Study: Infant deaths in car seats most often occur when not traveling

Car seats should not be used as alternative to crib, AAP says


There's a child safety alert involving infant car seats.

Leaving a baby in a car seat when they're not in a vehicle can pose risks, according to a new study by the American Academy of Pediatrics.

Researchers looked at 11,779 sleep-related deaths of infants over a 10-year period. They found 3% of babies died while sleeping in sitting devices and, of those deaths, 62.9% happened in car seats.

Among the deaths in car seats, according to the study, fewer than 10% occurred in the context of the car seat being used as directed, such as the infant being strapped into an appropriately sized car seat and while the infant was being transported in a vehicle, either parked or in motion.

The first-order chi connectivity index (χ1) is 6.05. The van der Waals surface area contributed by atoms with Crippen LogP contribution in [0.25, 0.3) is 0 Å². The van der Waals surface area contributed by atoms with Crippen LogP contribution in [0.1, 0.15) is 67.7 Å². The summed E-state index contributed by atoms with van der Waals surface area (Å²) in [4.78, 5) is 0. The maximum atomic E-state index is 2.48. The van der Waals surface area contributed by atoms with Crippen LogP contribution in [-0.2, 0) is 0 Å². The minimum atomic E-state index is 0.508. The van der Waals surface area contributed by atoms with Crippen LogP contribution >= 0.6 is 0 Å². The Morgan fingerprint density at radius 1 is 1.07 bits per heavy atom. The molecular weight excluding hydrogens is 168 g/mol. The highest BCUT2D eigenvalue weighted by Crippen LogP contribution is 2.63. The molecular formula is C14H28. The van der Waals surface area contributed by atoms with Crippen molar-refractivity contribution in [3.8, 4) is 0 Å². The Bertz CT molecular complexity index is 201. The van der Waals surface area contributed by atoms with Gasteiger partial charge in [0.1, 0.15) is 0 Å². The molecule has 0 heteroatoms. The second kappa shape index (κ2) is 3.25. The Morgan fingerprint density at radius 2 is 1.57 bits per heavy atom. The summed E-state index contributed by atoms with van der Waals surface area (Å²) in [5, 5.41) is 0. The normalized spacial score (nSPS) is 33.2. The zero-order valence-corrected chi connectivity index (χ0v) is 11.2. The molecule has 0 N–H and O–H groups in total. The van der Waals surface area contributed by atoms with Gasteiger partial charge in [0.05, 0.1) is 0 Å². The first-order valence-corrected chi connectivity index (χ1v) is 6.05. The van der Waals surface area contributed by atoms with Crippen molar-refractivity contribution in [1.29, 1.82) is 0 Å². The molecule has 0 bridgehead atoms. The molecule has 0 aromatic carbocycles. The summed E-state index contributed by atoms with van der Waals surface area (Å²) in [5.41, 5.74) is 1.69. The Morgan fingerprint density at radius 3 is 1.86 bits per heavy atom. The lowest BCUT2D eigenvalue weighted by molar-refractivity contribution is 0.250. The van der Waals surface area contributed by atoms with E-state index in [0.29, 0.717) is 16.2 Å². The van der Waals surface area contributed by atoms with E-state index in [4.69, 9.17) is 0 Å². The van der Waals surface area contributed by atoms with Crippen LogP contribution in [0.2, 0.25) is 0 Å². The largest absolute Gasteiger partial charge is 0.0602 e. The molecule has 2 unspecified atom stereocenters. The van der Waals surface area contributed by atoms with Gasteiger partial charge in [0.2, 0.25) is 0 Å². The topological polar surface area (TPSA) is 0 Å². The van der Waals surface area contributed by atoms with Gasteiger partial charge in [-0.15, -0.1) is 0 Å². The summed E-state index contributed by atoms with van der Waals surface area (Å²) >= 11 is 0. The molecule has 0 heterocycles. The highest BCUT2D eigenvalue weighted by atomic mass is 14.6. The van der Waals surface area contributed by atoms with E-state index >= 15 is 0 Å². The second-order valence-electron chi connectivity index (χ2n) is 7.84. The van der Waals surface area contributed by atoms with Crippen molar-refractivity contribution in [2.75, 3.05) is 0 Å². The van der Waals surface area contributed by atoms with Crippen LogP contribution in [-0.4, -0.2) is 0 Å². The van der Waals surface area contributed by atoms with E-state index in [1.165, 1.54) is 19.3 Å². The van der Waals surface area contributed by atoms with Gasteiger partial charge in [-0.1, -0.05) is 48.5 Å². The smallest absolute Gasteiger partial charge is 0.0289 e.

The study concluded that "using car safety for sleep in nontraveling contexts may pose a risk to the infant."

According to the AAP, "while car seats are a safe and effective way of transporting an infant and should always be used when transporting an infant in a vehicle, they should not be used as an alternative to a crib or bassinet." 

Doctors recommend that a child who is still sleeping in a car seat once a vehicle reaches its destination should be placed in a crib or bassinet. 

The study, “Infant Deaths in Sitting Devices,” in the July 2019 issue of Pediatrics was published online Monday. 

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